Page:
3. Set your magnification setting to the maximum distance.
  4. Use your scope to set up a good sight picture. A good sight picture is key for good results.
  5. Move your head and shift your gaze while accounting for eye relief. Look for any signs of parallax.
  6. Adjust the focal planes until there is no movement of the reticle when you shift your gaze. Do the focal plane adjustment using the turret, objective ring, or AO.
  7. You may mark all necessary points to ensure the non-movement of your knobs.

These steps are important in order to also account for any inconsistencies in yardage markings. Wrong yardage markings or focal plane adjustments will affect the results.

You may try this scenario after scenario by adjusting your shooting range, your shooting position, or your cheek weld position. This way, you’re aware of any difference each parallax adjustment feature makes!

Point at your target image, verify your magnification, and do every single thing possible to consider. This is quite possibly the perfect way to fix your scope’s parallax setting.

Sounds tedious but easy, right?

Device measurements are accurate to a fault. They may fully serve as mere guides but remember: it’s what your eye perceives that’s more important.

Is It Necessary to Adjust While in the Field?

Yes. Do so while varying your distance per target.

Muscle memory while in the field is important. It allows you to instinctively set your rifle and scope according to the appropriate parallax dial.

To illustrate parallax dial, imagine this situation:

  • For a target at the 10-yard mark, you manually try to point towards it, adjust your side focus, your AO, and your focus plane. You do everything by the book.
  • Once you’ve adjusted side focus, then you carefully check for the presence of parallax with the parallax adjustment dials.
  • You do the necessary changes until you see that your optimal and parallax-free image is at a dial measure of 12 yards.
  • You take note of every ring adjustment, each magnification, and every single thing that you have done to achieve such image.
  • Thus, when you realize that your dial parallax setting is set at 12 yards, you’ll know that a parallax adjustment under the situation in the future should follow this protocol.
  • For a target with a mark 10 yards away from you, your dial and parallax setting should be at the 12-yard mark.

This means that each side focus parallax adjustment to align your reticle to the target on the same focal plane should become a muscle reflex for you. Each mark should become familiar to you, whether it’s the side focus or not.

Under this context, parallax adjustment becomes a skill more than a simple following of procedure for the parallax dial.

Why Do I Need to Know About Parallax Error?

Why Do I Need to Know

Correcting parallax understanding allows us to value parallax error. By acknowledging the existence and causes of parallax error, we are able to take shots with certainty and confidence.

The gun may be something that’s important, but overlooking simple factors such as parallax error may be more detrimental to you than it is a nuisance.

Then again, despite doing all that you can to achieve parallax correction, parallax error will always exist to an extent. The human eye has a natural eye aberration that makes parallax error an always recurring issue.

We can, however, minimize parallax error.

Who Is Parallax Adjustment For?

The majority, if not all hunters, should know how to adjust their own rifles. Regardless of whether or not you’re using power scopes, knowledge about this would always be useful in the field.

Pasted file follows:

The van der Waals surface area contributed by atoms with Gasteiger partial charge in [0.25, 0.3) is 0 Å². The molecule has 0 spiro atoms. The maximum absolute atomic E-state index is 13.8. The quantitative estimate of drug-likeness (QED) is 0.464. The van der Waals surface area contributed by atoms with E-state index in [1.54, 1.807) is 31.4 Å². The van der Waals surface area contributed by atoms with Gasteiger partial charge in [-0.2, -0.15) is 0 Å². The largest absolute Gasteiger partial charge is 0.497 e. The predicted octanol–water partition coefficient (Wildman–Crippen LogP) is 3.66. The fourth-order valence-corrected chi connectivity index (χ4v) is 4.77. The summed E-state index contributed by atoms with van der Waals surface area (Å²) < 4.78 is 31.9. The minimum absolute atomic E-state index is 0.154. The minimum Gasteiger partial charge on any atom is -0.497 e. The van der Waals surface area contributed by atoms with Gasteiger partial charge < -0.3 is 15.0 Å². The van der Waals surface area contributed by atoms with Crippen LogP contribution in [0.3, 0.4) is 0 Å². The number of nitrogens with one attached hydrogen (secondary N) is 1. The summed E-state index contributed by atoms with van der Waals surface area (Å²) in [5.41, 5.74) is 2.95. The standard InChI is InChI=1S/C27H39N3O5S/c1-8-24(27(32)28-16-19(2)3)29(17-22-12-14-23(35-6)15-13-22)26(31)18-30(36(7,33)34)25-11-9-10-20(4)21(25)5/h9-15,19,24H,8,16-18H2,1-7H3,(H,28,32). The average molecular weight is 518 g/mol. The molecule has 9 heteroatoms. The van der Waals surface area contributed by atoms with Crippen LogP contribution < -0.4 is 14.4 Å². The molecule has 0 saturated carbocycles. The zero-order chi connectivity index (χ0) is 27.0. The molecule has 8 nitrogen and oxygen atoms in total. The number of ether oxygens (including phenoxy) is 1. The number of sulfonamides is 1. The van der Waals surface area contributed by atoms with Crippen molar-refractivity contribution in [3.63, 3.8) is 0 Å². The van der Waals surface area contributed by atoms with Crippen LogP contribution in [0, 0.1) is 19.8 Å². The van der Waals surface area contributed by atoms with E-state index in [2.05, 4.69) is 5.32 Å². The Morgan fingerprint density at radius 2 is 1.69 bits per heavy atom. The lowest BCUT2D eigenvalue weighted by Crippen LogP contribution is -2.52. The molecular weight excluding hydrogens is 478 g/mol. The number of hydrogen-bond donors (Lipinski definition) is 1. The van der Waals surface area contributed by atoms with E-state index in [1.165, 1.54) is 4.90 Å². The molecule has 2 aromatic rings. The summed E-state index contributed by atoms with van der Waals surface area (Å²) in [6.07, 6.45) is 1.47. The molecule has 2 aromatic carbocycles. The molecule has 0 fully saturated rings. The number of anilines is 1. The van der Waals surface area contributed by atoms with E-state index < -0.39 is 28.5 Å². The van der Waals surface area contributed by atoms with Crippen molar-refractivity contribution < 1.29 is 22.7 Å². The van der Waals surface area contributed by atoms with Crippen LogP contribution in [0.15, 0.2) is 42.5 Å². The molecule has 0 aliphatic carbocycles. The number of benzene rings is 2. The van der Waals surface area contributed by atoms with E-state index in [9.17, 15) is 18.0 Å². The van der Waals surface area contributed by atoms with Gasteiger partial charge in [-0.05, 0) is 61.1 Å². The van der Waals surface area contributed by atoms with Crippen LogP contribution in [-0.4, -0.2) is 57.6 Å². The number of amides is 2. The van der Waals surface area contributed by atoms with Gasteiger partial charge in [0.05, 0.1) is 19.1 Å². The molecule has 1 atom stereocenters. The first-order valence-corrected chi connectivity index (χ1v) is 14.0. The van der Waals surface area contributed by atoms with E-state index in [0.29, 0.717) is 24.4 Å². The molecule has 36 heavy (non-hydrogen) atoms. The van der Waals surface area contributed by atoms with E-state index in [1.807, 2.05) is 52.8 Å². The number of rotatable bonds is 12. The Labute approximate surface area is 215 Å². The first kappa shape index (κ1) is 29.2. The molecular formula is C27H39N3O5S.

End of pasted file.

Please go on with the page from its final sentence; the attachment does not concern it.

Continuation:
But if you belong to any group from this list, then you’re most likely to be part of the good majority of those who need to have theirs adjusted and eliminate parallax:

  • Pellet shooters and air gun shooters
  • Long-range target shooters 
  • Varmint hunters
  • Big game hunters 

Benefits of Parallax Adjustment

With a general notion for a clearer image and target view, a handful of benefits can be gained when you eliminate parallax:

  • More accurate and precise shots
  • The image easily appearing at the same focal plane as the reticle
  • Easier to improve one-shot kill rate
  • Easier to shoot at varying distances because of flexible parallax setting
  • More versatile gun for all hunting conditions and distances
  • Reduces the demand for accessories such as cheek weld, sandbags, tripods, etc.

Disadvantages of Parallax Adjustment

It goes without saying that there are also disadvantages that come with adjusting your gun’s parallax:

  • Makes things complicated when you sight in rifle scopes
  • Heavier and harder to carry scope
  • More costly than getting better optics, a fixed objective, or cheek weld

Yet despite these disadvantages, you have to assess your situation.

Once out in the field, time is of the essence. Do you think you’d have the time to manually adjust your gaze? To adjust your head and your eye? To adjust your range and distance?

Honestly, the tradeoffs are simply outweighed by the benefits. What is the extra weight and cost for a guaranteed parallax-free shot?

Especially when hunting in a group, knowledge about the basics really wouldn’t hurt anyone.

The fact of the matter is: If you have the choice to make your hunting easier and more accurate, TAKE IT.

Final Thoughts

Final Thoughts

With shooting, one of the first things you should consider is the state of your rifle and scope. After that, you have to make sure that all details and accessories are accounted for.

With shooting, a single movement can disrupt your whole game.

Attention to detail is important.

Knowing what parallax is and how it affects your performance is important in order for you to get a good game. Because sometimes, it’s is all about perspective.

REMEMBER: Do NOT be afraid to make parallax adjustments. Do NOT be afraid to make them until it becomes natural, reflexive, and instinctive to you.

Good luck, and we hope you get that parallax-free shot!



August 31, 2022 - Added 1 new article link
May 5, 2022 - Made minor updates to content, updated article title
September 16, 2021 - Reviewed and updated article links